Suspects in beating of WSU professor released without bail

PULLMAN, Wash. (AP) - Two young men who turned themselves in after being sought in a beating that seriously injured a Washington State University instructor were released Friday on their own recognizance, a deputy prosecutor said.

A third young man and a young woman were earlier arrested and released.

No one has yet been charged in the March 30 beating of instructor David Warner, who is recovering in a Spokane hospital from a beating he suffered near the WSU campus in Pullman. Police say he intervened in an argument.

Robert Bean, 22, of Mukilteo, and John "Matt" Cabanos-Soriano, 22, of Everett, appeared in Superior Court but were released because they had no criminal history and were unlikely to flee, Whitman County Deputy Prosecutor Bill Druffel told The Spokesman-Review.

They were taken into custody earlier Friday for investigation of first-degree assault.

Earlier this week police arrested Joshua Nantz, 23, of Pullman, also for investigation of first-degree assault. Madeline Fouts, 21, was arrested for investigation of rendering criminal assistance. Both have been released.

Nantz and Fouts are students, said WSU spokesman Robert Strenge. Cabanos-Soriano and Bean are not students, he said. The four are friends, police said.

Cabanos-Soriano, Bean and Nantz are suspected of assaulting Warner during an argument about 2 a.m. March 30 in a parking lot outside of Adams Mall on College Hill in Pullman. Adams Mall houses a market and bar and is popular with students because it's close to campus fraternities.

Warner, 41, was in critical condition until he was upgraded to serious condition Thursday at Sacred Heart Medical Center in Spokane. He remains in the intensive care unit, hospital spokeswoman Pattie Servine said Friday.

Warner is Native American and teaches in the WSU Department of Critical Culture, Gender, and Race Studies. He holds a doctorate degree and is a non-tenured instructor, Strenge said.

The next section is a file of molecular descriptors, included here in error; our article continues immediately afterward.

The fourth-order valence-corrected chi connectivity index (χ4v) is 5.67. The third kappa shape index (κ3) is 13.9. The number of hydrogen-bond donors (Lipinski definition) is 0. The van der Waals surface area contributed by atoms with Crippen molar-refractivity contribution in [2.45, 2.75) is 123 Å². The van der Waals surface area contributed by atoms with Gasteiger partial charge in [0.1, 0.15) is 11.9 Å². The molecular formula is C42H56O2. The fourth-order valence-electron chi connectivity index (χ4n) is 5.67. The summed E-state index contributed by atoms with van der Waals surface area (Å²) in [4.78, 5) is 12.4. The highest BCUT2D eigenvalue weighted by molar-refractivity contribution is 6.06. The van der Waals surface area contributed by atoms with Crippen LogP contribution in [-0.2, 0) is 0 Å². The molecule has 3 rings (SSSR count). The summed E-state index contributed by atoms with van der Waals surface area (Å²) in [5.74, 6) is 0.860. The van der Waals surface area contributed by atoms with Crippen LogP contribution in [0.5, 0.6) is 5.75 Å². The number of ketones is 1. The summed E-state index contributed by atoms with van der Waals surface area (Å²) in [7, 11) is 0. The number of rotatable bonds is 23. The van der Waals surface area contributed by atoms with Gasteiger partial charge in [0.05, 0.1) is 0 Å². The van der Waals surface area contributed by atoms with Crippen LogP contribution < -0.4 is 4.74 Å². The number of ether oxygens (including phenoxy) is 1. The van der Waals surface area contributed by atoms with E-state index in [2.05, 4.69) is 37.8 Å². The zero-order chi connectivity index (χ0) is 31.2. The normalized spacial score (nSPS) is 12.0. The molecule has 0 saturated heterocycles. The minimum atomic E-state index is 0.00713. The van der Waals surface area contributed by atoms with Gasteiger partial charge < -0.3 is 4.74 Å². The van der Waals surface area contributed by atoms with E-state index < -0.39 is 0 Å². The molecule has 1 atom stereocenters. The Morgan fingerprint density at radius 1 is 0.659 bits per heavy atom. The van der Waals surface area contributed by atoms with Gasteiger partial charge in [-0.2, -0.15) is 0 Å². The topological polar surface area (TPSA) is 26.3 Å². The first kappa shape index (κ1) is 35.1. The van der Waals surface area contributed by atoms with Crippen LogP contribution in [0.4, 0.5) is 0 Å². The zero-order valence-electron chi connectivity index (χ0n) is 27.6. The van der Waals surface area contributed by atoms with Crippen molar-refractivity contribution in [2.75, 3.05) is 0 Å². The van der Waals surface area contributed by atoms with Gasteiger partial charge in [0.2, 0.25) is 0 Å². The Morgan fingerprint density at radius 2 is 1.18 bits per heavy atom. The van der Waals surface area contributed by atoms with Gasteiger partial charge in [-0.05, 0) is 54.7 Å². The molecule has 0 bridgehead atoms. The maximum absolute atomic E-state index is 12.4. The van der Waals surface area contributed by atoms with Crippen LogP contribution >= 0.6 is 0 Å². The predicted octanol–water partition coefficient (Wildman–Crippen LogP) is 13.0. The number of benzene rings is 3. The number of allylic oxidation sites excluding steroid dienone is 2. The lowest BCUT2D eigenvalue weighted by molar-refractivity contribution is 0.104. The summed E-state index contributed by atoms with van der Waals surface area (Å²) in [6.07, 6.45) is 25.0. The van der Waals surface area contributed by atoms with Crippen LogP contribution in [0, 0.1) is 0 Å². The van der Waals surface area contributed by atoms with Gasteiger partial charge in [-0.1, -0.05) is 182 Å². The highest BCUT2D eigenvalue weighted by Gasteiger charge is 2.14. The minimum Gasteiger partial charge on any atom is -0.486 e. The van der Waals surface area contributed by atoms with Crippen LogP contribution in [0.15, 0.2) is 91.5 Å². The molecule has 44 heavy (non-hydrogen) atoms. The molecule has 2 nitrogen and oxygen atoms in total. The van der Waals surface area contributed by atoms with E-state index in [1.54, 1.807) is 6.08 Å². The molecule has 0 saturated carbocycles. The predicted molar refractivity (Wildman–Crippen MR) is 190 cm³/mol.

Warner was intervening in an argument between an acquaintance and a group of college-age people when he was beaten, said Pullman police Cmdr. Chris Tennant.

"Warner was not the aggressor. He was in a peacekeeper role. He had his hands up in the air, obviously trying to break up an argument," Tennant said.

The acquaintance was not injured. What led to the fight is still under investigation. Alcohol was involved and everyone has their own perceptions of what happened, Tennant said.

Police received an anonymous tip in the form of a letter, identifying the four who have been arrested, The Spokesman-Review reported.

Druffel said he hopes more witnesses come forward.

"Since the break in this case, many people have come forward and we're getting new information all the time," he told the newspaper. "I need that to continue so we can make a careful and deliberate decision."

WSU President Elson Floyd announced a Commission on Campus Climate on Tuesday to address what he called "an underlying fear and anger among some on campus regarding issues of race and marginalization."

"Initially there was really a concern this might be hate crime. I think that has declined as facts have come out," Strenge said.

"A segment of the student population has very strong feelings - expressed primarily on Facebook," Strenge said. Floyd "feels this situation revealed concerns among a segment of the student population that need to be addressed."